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Cybersecurity compliance training for developers – From security awareness to security by design

Márk Félegyházi (CEO, Avatao)

cybersecurity compliance training

Compliance standards are a valuable but mostly misunderstood part of the corporate culture. Like any other certificate, a compliance certificate demonstrates that the entity/business operates according to a commonly accepted standard and signals trust towards third parties. A successful compliance certificate eases regulatory processes, opens new markets, and in general speeds up revenue generation, which is the key metric for businesses.

Yet, very often this key business objective does not permeate the company culture as it does not align with the individual goals of stakeholders. In particular, the important control of cybersecurity compliance training is considered as a pain in the neck, a “must do” activity that is like a bitter pill one needs to swallow to get better. This has several root causes that I discuss below.

    Core assumptions about cybersecurity compliance training

    There are some fundamental misconceptions between the ones who own compliance training and those who need to take it. Because of that, compliance training has garnered a bad reputation over time among people.

    1. Compliance training is boring:
    Compliance training is something one has to do. It is forced on the people and usually boring. The main goal and behavior for people is to just get over it as soon and as painless as possible
    2. Compliance training is useless:
    People often believe that compliance training does not contribute to the work objectives and hence it is net time wasted.
    3. Compliance training is an obstacle:
    Following the previous prejudice, people consider compliance training as a waste of time that takes away precious resources to achieve their real goals. In the case of developers, this compliance training slows them down to ship awesome code.
    4. Compliance training needs to be hated:
    Anything that derails or slows down people from reaching their objective is the target of bickering and complaining among teams. In the worst case, individuals and teams sabotage the mandatory training jeopardizing the core business goal of achieving a trust certificate.

    Let’s face it, most of the compliance trainings deserve their bad reputation. This is due to the difficult and misaligned incentives between the stakeholders sponsoring and delivering the training versus the daily workflow and objectives of the people taking the training. Let’s now have a look at what could potentially go wrong.

      Major pitfalls in delivering cybersecurity compliance training for developers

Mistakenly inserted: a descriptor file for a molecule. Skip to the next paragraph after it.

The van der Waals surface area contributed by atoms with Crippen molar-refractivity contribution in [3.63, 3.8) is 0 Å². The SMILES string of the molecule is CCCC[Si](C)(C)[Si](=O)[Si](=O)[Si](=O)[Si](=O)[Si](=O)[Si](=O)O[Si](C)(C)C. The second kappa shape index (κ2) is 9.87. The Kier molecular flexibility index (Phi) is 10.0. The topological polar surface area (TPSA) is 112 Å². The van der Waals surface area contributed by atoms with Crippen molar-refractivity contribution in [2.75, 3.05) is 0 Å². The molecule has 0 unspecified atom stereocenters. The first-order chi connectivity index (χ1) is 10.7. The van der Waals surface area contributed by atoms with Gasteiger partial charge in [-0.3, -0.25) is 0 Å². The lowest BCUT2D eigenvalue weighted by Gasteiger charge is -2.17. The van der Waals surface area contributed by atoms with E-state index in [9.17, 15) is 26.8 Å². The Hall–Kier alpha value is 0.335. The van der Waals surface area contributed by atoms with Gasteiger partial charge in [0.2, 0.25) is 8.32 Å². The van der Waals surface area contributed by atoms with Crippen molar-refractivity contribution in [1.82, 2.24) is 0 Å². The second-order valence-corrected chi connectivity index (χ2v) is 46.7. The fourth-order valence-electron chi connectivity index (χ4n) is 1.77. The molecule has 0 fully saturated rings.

1. Introducing compliance without context
      Compliance training is usually pushed onto the people without giving it a reason d’etre. People are told to do it, but the context is not explained to them. Developers for example do not necessarily understand why solving a few OWASP top 10 exercises, a classic first step in compliance would make them a better coder. They definitely do not comprehend the value they deliver to the company when they fulfill their compliance training requirements.

      2. Not aligning compliance goals with team and individual goals
      Delivering cybersecurity compliance training is haunted by the misaligned incentives between the business leaders and the people taking the training. Obviously, business leaders advocate that the compliance risk be decreased by sound cybersecurity processes and compliance training. Yet, they must communicate this to developer teams and facilitate incorporating cybersecurity into their product delivery goals. Otherwise, developers keep their main objective of shipping code fast in mind and put less priority on making a product secure by design.

      3. Using outdated, boring learning modalities
      Even if compliance training is mandated, or especially when it is mandated, it has to relate closely to the daily job and workflow of developers. Explainer videos with quizzes or click-through training alienate developers from the exciting topic of cybersecurity.

      4. Delivering the minimum training
      Counterintuitively, delivering a minimum training once a year gives the message that secure coding is not important and decreases the value in the eyes of developers. Without the vision of implementing security by design throughout the whole software development lifecycle (SDLC), secure coding compliance training remains a nuisance for developers.